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El Camino College Union

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‘Ghosting’ is a terrible epidemic

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I walked into my new math class during the spring semester of 2015, and introduced myself to a rather attractive woman.

The things that took place between she and I were great. I got her number and we went on several dates.

I couldn’t help but think about what could potentially happen between us, however something drastically changed. She wasn’t responding to my phone calls or my text messages.

When the next class session began, she had vanished.

It was as if a ghost came and destroyed my expectations of trying to get into a new relationship.

This occurrence has been dubbed “ghosting.”

“Ghosting” refers to the anecdotally pervasive act where one dater ends a relationship by disappearing, according to the Huffington Post.

It essentially means that the person who you were talking to, wasn’t true enough to themselves to end things in a more formal manner.

It can also really hurt the person who’s being affected, and one student at El Camino shared what he thinks about this habit.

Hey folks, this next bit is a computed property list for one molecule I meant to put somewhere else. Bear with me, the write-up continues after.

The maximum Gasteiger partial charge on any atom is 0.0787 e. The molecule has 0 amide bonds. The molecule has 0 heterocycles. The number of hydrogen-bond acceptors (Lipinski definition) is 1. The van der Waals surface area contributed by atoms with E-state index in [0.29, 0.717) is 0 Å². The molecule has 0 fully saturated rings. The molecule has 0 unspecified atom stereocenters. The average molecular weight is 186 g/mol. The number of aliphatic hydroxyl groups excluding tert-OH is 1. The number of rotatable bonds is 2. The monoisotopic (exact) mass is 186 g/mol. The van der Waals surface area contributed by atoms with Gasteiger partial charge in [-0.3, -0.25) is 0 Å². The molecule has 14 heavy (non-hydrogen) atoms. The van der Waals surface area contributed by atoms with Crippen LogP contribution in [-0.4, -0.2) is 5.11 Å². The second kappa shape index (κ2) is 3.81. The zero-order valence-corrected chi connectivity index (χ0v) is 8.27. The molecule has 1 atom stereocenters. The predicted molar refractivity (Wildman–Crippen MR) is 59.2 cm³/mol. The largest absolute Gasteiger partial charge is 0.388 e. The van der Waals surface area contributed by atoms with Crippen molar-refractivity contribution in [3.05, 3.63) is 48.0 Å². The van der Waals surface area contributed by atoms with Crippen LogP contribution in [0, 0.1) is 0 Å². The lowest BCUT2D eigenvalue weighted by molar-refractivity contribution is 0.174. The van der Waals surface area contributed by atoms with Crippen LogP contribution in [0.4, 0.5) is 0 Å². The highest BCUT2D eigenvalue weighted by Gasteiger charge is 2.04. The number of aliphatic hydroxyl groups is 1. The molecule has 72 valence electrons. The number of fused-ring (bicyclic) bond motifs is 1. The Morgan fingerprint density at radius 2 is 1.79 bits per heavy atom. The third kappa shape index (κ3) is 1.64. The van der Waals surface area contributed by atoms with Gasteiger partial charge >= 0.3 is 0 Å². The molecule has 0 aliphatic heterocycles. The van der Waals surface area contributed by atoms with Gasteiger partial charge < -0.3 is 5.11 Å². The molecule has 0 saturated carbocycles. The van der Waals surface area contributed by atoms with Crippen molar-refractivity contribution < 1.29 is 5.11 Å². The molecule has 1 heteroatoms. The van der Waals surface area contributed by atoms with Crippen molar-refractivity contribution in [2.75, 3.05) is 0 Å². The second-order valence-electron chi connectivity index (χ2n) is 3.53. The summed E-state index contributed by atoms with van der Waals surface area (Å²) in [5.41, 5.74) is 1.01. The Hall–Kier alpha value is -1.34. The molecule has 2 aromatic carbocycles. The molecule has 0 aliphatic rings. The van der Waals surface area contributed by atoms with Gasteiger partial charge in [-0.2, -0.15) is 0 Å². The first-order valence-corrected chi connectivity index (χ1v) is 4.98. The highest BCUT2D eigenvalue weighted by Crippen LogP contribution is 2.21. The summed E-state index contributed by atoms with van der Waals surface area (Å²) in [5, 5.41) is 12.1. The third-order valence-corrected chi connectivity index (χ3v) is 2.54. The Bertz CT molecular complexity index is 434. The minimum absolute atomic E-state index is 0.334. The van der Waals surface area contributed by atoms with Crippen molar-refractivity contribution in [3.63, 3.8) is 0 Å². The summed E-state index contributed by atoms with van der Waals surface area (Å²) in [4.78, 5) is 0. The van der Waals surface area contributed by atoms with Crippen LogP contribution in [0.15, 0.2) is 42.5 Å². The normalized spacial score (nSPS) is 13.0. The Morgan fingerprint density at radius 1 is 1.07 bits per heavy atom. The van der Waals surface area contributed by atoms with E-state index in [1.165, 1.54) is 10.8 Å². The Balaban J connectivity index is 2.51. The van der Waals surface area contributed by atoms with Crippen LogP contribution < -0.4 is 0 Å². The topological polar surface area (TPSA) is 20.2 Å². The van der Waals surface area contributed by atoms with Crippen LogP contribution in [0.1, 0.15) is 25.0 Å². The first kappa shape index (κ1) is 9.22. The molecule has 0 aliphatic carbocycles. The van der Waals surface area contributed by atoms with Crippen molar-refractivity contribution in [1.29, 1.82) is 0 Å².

“I believe that ghosting is an immoral act and that they should just be honest and tell us that they aren’t interested at all,” Miguel Morales, 22, engineering major said.

This epidemic is getting out of hand, because we’re generally being led on, only to have our dreams and expectations crushed into pieces. Why lie and lead a person on, when you could just be honest?

It’s also a waste of time because we’re using up our free time with this person and hoping something good happens, only to find out that he or she wasn’t interested at all.

I believe that a person shouldn’t be led on just to have their time wasted. They should’ve been honest from the very beginning.

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The student news site of El Camino College
‘Ghosting’ is a terrible epidemic